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* He was going off to night school when he saw a firework lying *in* the road.
In a book titled "Practical Everyday English Steven Colins ISBN 91-646-1481-6", I found the above sentence. Why should it be in*? I feel it should be *on.
Thanx/NSP
FarmI schrieb:
Which is the better construction? * I do not know ... do not know anyone there who I can speak to.

The latter, however it is not usual to finish a sentence with a preposition. If I wrote this sentence, I ... to whom I can speak". However, that way of writing is probably considered to be rather old fashioned these days

Exactly - there is absolutely nothing wrong with ending a sentence with a preposition in modern English. Only in very very formal English is it generally avoided.
Indeed you could write the sencond sentence (the only correct one): ""I don't know anyone there I can talk to" as you can omit the relative pronoun in identifying relative clauses when it's the object of the sentence or a preposition placed at the end of the clause.

Regards, Einde O'Callaghan
Students: We have free audio pronunciation exercises.
n o s p a m p l e a s e schrieb:
* He was going off to night school when he saw a firework lying *in* the road. In a book titled "Practical Everyday English Steven Colins ISBN 91-646-1481-6", I found the above sentence. Why should it be in*? I feel it should be *on.

"On" implies on the surface of the road, whereas "in" implies in the middle of the road. "In" seems more natural to me, but I wouldn't be disturbed by "on".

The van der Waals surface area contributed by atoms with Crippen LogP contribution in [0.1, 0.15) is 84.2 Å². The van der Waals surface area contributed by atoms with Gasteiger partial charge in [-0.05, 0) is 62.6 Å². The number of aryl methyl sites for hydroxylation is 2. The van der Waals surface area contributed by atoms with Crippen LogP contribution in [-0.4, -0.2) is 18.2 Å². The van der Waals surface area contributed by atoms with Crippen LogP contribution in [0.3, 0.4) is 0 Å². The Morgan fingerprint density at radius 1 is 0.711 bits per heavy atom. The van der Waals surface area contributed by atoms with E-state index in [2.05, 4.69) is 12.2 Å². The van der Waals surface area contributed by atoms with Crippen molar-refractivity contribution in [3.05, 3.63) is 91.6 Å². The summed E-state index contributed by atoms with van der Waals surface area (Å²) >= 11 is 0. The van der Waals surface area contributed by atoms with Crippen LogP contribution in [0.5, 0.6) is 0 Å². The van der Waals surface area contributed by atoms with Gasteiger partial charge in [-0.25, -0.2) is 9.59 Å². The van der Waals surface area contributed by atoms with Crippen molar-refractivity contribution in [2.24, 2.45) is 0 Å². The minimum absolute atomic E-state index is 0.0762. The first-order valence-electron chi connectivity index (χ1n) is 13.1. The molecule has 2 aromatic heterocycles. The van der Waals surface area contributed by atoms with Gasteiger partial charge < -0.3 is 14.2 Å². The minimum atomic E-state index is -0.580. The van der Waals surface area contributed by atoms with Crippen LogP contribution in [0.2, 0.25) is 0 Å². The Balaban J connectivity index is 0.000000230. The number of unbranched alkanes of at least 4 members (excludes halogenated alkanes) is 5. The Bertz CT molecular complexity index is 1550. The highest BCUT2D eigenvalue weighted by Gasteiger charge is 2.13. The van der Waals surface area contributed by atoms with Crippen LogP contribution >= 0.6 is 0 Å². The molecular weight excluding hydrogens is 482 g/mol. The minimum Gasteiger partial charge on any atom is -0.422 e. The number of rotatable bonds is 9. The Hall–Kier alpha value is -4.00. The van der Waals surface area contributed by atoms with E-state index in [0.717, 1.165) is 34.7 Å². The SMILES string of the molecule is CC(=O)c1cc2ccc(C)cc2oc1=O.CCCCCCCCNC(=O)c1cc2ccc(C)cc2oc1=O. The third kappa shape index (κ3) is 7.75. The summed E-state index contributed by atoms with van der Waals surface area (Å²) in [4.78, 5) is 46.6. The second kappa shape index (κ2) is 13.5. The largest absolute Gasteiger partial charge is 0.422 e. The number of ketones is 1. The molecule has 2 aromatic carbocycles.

Regards, Einde O'Callaghan
http://www.thefreedictionary.com/needful suggests needful* is adjective. Why do then the use of *needful in the following sentence correct?
* Please do the needful.
Thanx/NSP
n o s p a m p l e a s e schrieb:
suggests needful* is adjective. Why do then the use of *needful in the following sentence correct? * Please do the needful.

It is possible to create a collective noun by putting the word "the" before an adjective: "the rich" means "all rich people", "the sick" means "all sick people". In this case "the needful" is "everything that is needed/necessary".
Regards, Einde O'Callaghan
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* Headed a team of about fifteen personnel comprising of about six junior engineers and other supporting staff.
How can the above sentence be bettered?
Thanx/NSP
n o s p a m p l e a s e schrieb:
* Headed a team of about fifteen personnel comprising of about six junior engineers and other supporting staff. How can the above sentence be bettered?

This isn't a sentence at all - it doesn't have a subject.

The use of "about" twice is also a bit much. Why the imprecision? - you name two specific numbers. Why can't you simply state them?

Also: What do you mean by "junior engineers"? Young ones? Ones in training? Inexperienced ones?
"He headed a team of fifteen consisting of 6 junior engineers and other support staff."
If the team varied in size, you could try:
"The team he headed usually consisted of 15 people, among them about 6 junior engineers and other support staff."
Regards, Einde O'Callaghan
* Headed a team of about fifteen personnel comprising of about six junior engineers and other supporting staff. How can the above sentence be bettered? Thanx/NSP

Comprising only. Remove the 'of'.
If this is part of a list in a resume the grammar is otherwise fine but you might want to add what
the team accomplished while you headed it.
Should also be more definite in number. You don't want to give the impression you did not know how many
people worked for you.
If it varied just say, 'varying from 12-15 or whatever numbers are appropriate.
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* I tried phoning her office, but I couldn't get through.

This shows there was some problem with phone system. Can we use get through even when she didn't pick up the phone or she wasn't there to attend the phone.
Thanx/NSP
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